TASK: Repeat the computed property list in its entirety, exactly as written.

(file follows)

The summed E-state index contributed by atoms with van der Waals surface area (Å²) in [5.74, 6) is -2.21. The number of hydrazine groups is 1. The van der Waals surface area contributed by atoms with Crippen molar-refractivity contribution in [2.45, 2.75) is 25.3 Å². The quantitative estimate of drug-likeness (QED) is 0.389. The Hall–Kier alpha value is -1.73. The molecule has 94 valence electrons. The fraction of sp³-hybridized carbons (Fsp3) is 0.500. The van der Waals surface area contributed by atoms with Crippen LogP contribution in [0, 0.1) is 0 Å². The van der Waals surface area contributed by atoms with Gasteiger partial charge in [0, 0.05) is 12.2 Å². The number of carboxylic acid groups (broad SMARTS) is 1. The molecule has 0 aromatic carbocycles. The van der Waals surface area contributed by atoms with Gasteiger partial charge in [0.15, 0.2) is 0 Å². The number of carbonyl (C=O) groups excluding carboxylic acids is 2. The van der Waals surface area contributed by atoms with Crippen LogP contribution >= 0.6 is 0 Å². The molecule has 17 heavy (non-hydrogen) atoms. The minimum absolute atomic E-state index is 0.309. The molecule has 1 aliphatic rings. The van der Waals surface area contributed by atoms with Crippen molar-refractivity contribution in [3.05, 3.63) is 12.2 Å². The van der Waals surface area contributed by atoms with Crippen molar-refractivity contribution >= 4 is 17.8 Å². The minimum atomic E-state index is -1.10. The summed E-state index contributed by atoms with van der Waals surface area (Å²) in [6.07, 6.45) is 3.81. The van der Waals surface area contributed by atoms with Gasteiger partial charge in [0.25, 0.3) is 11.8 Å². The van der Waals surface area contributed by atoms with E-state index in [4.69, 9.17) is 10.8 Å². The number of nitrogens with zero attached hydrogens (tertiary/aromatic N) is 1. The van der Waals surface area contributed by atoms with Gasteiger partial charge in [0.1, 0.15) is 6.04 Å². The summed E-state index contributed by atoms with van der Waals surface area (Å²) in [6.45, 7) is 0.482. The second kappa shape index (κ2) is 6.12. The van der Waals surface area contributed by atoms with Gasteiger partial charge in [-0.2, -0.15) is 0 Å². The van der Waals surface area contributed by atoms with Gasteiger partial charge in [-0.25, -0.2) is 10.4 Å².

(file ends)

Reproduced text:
The summed E-state index contributed by atoms with van der Waals surface area (Å²) in [5.74, 6) is -2.21. The number of hydrazine groups is 1. The van der Waals surface area contributed by atoms with Crippen molar-refractivity contribution in [2.45, 2.75) is 25.3 Å². The quantitative estimate of drug-likeness (QED) is 0.389. The Hall–Kier alpha value is -1.73. The molecule has 94 valence electrons. The fraction of sp³-hybridized carbons (Fsp3) is 0.500. The van der Waals surface area contributed by atoms with Crippen LogP contribution in [0, 0.1) is 0 Å². The van der Waals surface area contributed by atoms with Gasteiger partial charge in [0, 0.05) is 12.2 Å². The number of carboxylic acid groups (broad SMARTS) is 1. The molecule has 0 aromatic carbocycles. The van der Waals surface area contributed by atoms with Gasteiger partial charge in [0.15, 0.2) is 0 Å². The number of carbonyl (C=O) groups excluding carboxylic acids is 2. The van der Waals surface area contributed by atoms with Crippen LogP contribution >= 0.6 is 0 Å². The molecule has 17 heavy (non-hydrogen) atoms. The minimum absolute atomic E-state index is 0.309. The molecule has 1 aliphatic rings. The van der Waals surface area contributed by atoms with Crippen molar-refractivity contribution in [3.05, 3.63) is 12.2 Å². The van der Waals surface area contributed by atoms with Crippen molar-refractivity contribution >= 4 is 17.8 Å². The minimum atomic E-state index is -1.10. The summed E-state index contributed by atoms with van der Waals surface area (Å²) in [6.07, 6.45) is 3.81. The van der Waals surface area contributed by atoms with Gasteiger partial charge in [0.25, 0.3) is 11.8 Å². The van der Waals surface area contributed by atoms with E-state index in [4.69, 9.17) is 10.8 Å². The number of nitrogens with zero attached hydrogens (tertiary/aromatic N) is 1. The van der Waals surface area contributed by atoms with Gasteiger partial charge in [0.1, 0.15) is 6.04 Å². The summed E-state index contributed by atoms with van der Waals surface area (Å²) in [6.45, 7) is 0.482. The second kappa shape index (κ2) is 6.12. The van der Waals surface area contributed by atoms with Gasteiger partial charge in [-0.2, -0.15) is 0 Å². The van der Waals surface area contributed by atoms with Gasteiger partial charge in [-0.25, -0.2) is 10.4 Å².